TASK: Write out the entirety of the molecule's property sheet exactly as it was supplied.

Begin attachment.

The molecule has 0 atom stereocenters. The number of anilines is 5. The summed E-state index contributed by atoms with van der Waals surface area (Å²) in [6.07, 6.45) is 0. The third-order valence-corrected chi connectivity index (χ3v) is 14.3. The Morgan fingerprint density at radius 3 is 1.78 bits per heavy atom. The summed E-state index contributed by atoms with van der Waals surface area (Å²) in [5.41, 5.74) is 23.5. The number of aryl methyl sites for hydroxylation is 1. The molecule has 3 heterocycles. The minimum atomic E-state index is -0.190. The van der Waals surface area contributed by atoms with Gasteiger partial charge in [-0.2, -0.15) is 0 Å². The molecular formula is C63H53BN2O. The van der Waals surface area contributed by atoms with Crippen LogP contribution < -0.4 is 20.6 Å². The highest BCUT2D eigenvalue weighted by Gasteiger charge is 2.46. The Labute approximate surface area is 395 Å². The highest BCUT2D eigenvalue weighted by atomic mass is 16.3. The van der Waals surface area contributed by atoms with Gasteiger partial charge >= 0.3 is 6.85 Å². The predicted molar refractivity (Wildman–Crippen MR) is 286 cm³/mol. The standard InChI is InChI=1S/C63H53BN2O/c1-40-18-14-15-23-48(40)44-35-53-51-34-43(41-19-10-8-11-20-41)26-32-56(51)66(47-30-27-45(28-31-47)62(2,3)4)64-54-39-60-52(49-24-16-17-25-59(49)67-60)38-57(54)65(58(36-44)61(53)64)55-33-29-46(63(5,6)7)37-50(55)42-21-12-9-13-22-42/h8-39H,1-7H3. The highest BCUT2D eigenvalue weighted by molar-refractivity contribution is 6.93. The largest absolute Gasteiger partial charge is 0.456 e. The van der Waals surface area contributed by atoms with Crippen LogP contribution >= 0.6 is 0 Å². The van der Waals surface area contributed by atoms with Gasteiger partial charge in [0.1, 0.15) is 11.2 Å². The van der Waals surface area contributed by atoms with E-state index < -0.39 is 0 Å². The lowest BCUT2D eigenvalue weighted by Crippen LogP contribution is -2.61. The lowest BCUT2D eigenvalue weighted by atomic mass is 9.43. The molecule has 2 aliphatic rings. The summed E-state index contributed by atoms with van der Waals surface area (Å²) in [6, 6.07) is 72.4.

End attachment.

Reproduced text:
The molecule has 0 atom stereocenters. The number of anilines is 5. The summed E-state index contributed by atoms with van der Waals surface area (Å²) in [6.07, 6.45) is 0. The third-order valence-corrected chi connectivity index (χ3v) is 14.3. The Morgan fingerprint density at radius 3 is 1.78 bits per heavy atom. The summed E-state index contributed by atoms with van der Waals surface area (Å²) in [5.41, 5.74) is 23.5. The number of aryl methyl sites for hydroxylation is 1. The molecule has 3 heterocycles. The minimum atomic E-state index is -0.190. The van der Waals surface area contributed by atoms with Gasteiger partial charge in [-0.2, -0.15) is 0 Å². The molecular formula is C63H53BN2O. The van der Waals surface area contributed by atoms with Crippen LogP contribution < -0.4 is 20.6 Å². The highest BCUT2D eigenvalue weighted by Gasteiger charge is 2.46. The Labute approximate surface area is 395 Å². The highest BCUT2D eigenvalue weighted by atomic mass is 16.3. The van der Waals surface area contributed by atoms with Gasteiger partial charge >= 0.3 is 6.85 Å². The predicted molar refractivity (Wildman–Crippen MR) is 286 cm³/mol. The standard InChI is InChI=1S/C63H53BN2O/c1-40-18-14-15-23-48(40)44-35-53-51-34-43(41-19-10-8-11-20-41)26-32-56(51)66(47-30-27-45(28-31-47)62(2,3)4)64-54-39-60-52(49-24-16-17-25-59(49)67-60)38-57(54)65(58(36-44)61(53)64)55-33-29-46(63(5,6)7)37-50(55)42-21-12-9-13-22-42/h8-39H,1-7H3. The highest BCUT2D eigenvalue weighted by molar-refractivity contribution is 6.93. The largest absolute Gasteiger partial charge is 0.456 e. The van der Waals surface area contributed by atoms with Crippen LogP contribution >= 0.6 is 0 Å². The van der Waals surface area contributed by atoms with Gasteiger partial charge in [0.1, 0.15) is 11.2 Å². The van der Waals surface area contributed by atoms with E-state index < -0.39 is 0 Å². The lowest BCUT2D eigenvalue weighted by Crippen LogP contribution is -2.61. The lowest BCUT2D eigenvalue weighted by atomic mass is 9.43. The molecule has 2 aliphatic rings. The summed E-state index contributed by atoms with van der Waals surface area (Å²) in [6, 6.07) is 72.4.